Early symptoms of pneumonia

symptoms of pneumonia

The early symptoms of pneumonia may not be severe and could resemble those of a cold or flu, albeit longer-lasting. The actual severity of the symptoms depends on the germ that causes the infection as well as the patient’s age and general health. For instance, children under 2 years of age and adults over 65 are the two groups that are at the highest risk of developing pneumonia. This is because their bodies have a more difficult time fighting off the infection. Additionally, people with asthma, COPD, heart disease and other chronic conditions; with weakened of suppressed immune systems; who smoke; or who are on a ventilator at a hospital are more prone to pneumonia.

The signs of pneumonia include:

·         Fever.

·         Sweating.

·         Shaking chills.

·         Lower than normal body temperature.

·         Cough which may be accompanied by phlegm.

·         Chest pain when breathing deeply or coughing.

·         Shortness of breath.

·         Fatigue.

·         Muscle pain.

·         Nausea, vomiting, diarrhea.

·         Headache.

Pneumonia can be of bacterial, viral, or fungal origin and can be acquired in a variety of settings and environments, including the one where you’d think you’d be safer; a hospital.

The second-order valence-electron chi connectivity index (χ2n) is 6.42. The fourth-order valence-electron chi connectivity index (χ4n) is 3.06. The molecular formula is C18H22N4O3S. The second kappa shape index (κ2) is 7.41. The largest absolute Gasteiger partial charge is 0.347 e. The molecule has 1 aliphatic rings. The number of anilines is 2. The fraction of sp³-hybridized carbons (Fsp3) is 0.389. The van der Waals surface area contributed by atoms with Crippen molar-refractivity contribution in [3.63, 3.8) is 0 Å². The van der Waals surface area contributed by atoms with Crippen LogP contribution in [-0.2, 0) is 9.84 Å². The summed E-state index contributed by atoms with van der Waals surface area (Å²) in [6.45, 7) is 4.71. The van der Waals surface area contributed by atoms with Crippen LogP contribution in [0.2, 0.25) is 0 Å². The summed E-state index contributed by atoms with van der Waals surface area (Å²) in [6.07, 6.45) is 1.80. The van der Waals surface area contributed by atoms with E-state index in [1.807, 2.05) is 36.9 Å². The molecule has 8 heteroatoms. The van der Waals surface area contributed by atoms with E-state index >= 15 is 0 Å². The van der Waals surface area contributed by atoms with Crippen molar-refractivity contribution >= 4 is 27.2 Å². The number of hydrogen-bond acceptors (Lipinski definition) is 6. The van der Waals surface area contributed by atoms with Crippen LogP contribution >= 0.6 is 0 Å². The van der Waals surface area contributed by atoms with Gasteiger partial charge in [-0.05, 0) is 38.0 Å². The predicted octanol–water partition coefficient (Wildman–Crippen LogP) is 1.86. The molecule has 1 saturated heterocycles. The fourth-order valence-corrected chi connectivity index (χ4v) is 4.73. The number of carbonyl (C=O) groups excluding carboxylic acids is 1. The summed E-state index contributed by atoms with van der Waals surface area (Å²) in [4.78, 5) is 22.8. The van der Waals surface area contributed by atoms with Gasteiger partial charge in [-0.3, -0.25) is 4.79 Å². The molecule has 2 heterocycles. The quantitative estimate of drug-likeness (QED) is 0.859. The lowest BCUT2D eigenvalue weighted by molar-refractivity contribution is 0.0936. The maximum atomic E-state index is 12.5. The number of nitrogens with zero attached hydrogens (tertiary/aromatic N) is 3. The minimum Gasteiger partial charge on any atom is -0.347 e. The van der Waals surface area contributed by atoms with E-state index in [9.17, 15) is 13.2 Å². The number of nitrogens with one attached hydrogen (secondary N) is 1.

Types of pneumonia

·         Community-acquired

The most common type, it occurs outside of healthcare settings, especially in winter. It can be caused by bacteria (Streptococcus pneumoniae), bacteria-like organisms (Mycoplasma pneumoniae), viruses (the same that cause colds and the flu), and fungi (found in soil and bird droppings).

·         Hospital-acquired

It affects people 48 hours or more after they have been admitted to a hospital, especially if they are on a ventilator. It is potentially more serious than community-acquired pneumonia because hospital germs are more resistant to antibiotics, and also because the patient is already sick with something else.

·         Healthcare-related

It occurs in long-term care facilities, nursing homes, kidney dialysis centers, and outpatient clinics.

·         Aspiration

It occurs when food, drink, vomit, or saliva are inhaled from the mouth and into the lungs as a result of a disturbance in the normal gag reflex, e.g. brain injury, swallowing difficulties, or excessive intake of alcohol or drugs.

·         Atypical

Cause by bacteria such as Legionella pneumophila, mycoplasma pneumonia, and Chlamydophila pneumonia and passed from person to person.

As already mentioned, the early symptoms of pneumonia can be easily confused with those of a cold or the flu. Therefore, many patients only realize there is something wrong when the symptoms have lasted much longer than usual. This is problematic in the sense that without treatment with medication – which can be successfully accomplished – pneumonia can lead to serious complications such as:

·         Bacteremia. Bacteria in the bloodstream that can spread infection to other organs and cause organ failure.

·         Lung abscess. A cavity in the lung that requires treatment ranging from antibiotics to surgery or drainage with a needle or tube.

·         Pleural effusion. Fluid buildup in the space between the external tissue layers that line the lungs and the chest cavity. May also require surgery or drainage if the fluid becomes infected.